Lee was a loving father and husband, but military obligations often took him to remote locations. Mary and the children remained at the plantation where she oversaw the children’s early education. Mrs. Lee read Latin, French, and Greek as well as four daily newspapers. Their home life revolved around religion and education, art and music, food and hospitality, gardening and outdoor activities. When General Lee was at home, he would play with the children and read to them in the evening.
In 1852, Lee was appointed superintendent of the West Point Military Academy and served there until 1855. Then he was made a lieutenant colonel and was assigned to the Texas frontier, where he patrolled the borders. Lee was promoted to colonel in 1861, but when Texas dropped out of the Union he was sent back to Washington. Since the southern states were leaving the Union, it looked like war was inevitable.
President Abraham Lincoln asked Lee to command the Union army, and Lee had to make the hardest decision of his life. He loved his country and was not in favor of a divided nation, but he was loyal to Virginia and could not lead a fight against his home state. So he declined President Lincoln’s offer and resigned from the United States Army. Two days later, Virginia decided to leave the Union. The governor of Virginia asked Lee to take command of its soldiers, and Lee accepted.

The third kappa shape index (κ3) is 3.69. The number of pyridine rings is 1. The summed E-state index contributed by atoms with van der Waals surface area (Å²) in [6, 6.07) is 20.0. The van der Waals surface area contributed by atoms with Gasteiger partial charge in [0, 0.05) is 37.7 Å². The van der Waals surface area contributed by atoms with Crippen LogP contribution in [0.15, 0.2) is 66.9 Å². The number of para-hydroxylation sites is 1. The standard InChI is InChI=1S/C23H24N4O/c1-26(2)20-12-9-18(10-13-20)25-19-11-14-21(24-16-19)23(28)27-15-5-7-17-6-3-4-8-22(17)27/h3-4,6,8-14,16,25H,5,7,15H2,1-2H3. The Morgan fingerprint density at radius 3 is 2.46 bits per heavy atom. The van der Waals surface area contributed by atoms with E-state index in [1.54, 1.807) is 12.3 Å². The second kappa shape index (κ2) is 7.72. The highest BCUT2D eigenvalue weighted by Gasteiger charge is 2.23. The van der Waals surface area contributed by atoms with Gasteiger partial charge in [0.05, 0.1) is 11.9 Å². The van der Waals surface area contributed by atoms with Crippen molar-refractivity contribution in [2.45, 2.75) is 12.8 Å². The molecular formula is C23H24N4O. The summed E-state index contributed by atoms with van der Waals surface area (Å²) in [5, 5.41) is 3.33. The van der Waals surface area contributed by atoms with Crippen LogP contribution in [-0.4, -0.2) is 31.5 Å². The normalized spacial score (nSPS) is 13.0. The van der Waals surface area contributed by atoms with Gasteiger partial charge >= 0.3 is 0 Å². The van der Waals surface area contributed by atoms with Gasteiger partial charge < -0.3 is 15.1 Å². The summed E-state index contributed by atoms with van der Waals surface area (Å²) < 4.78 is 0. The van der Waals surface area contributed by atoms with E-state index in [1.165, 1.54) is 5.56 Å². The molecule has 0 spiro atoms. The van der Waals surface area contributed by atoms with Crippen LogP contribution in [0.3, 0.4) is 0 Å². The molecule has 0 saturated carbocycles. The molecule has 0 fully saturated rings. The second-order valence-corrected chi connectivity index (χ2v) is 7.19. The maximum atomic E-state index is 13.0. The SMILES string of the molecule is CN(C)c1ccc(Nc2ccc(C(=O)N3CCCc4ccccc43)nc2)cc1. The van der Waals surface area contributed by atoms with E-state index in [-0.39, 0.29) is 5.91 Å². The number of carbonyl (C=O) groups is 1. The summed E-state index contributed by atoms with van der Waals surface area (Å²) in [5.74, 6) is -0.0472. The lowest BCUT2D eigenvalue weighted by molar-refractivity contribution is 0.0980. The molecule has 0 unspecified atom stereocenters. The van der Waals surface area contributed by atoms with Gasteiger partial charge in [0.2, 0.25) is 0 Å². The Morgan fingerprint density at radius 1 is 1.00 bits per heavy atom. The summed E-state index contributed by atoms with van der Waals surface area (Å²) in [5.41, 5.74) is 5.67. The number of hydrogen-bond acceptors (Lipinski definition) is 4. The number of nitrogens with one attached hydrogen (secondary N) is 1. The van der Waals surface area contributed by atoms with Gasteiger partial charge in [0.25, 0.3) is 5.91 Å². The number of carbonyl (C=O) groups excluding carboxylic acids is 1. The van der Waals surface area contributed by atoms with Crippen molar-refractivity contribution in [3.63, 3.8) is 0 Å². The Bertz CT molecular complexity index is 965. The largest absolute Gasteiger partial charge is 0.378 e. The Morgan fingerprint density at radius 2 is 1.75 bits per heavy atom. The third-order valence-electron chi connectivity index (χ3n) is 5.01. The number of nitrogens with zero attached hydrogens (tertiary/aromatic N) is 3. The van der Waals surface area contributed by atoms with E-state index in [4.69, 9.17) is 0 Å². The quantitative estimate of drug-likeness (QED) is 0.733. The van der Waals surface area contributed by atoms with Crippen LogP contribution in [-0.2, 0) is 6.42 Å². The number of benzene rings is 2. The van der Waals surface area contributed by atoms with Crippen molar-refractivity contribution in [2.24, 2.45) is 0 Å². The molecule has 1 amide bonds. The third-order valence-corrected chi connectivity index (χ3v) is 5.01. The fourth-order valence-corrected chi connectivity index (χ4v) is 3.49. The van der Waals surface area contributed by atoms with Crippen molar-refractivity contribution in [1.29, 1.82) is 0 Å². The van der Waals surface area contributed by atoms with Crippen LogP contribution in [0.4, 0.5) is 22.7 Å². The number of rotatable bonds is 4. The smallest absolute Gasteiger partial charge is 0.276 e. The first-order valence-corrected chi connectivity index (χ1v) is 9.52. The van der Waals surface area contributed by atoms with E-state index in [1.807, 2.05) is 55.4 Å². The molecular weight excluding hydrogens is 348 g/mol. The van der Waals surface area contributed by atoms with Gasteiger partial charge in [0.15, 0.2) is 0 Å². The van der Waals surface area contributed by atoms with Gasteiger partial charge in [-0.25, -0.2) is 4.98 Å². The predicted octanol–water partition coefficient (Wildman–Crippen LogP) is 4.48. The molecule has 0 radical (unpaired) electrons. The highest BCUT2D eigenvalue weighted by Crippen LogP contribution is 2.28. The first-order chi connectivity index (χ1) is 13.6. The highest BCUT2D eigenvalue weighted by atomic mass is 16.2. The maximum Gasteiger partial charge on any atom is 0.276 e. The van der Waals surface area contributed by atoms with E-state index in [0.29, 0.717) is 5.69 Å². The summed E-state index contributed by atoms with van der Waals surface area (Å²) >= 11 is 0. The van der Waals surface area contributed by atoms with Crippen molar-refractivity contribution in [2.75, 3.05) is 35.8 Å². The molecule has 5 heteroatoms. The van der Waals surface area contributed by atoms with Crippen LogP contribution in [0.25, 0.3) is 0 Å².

In less than two months, Lee raised an army of nearly 50,000 men. Jefferson Davis, the president of the Confederacy, made Lee his military adviser. Before long, Lee proved to be a military genius and was promoted to the rank of general. Lee scored some brilliant military victories in Virginia, but he lost significant battles at Antietam, Maryland and Gettysburg, Pennsylvania.
Lee was made commander-in-chief of all the Confederate forces in February, 1865. At that time the Confederate army was already in retreat and they fought a losing war for almost two years. The northern armies were much larger and better supplied. Finally on April 9, 1865, Lee surrendered to General Ulysses S. Grant at the Appomattox Court House in Virginia. Grant refused to take Lee’s sword out of respect for the great southern general.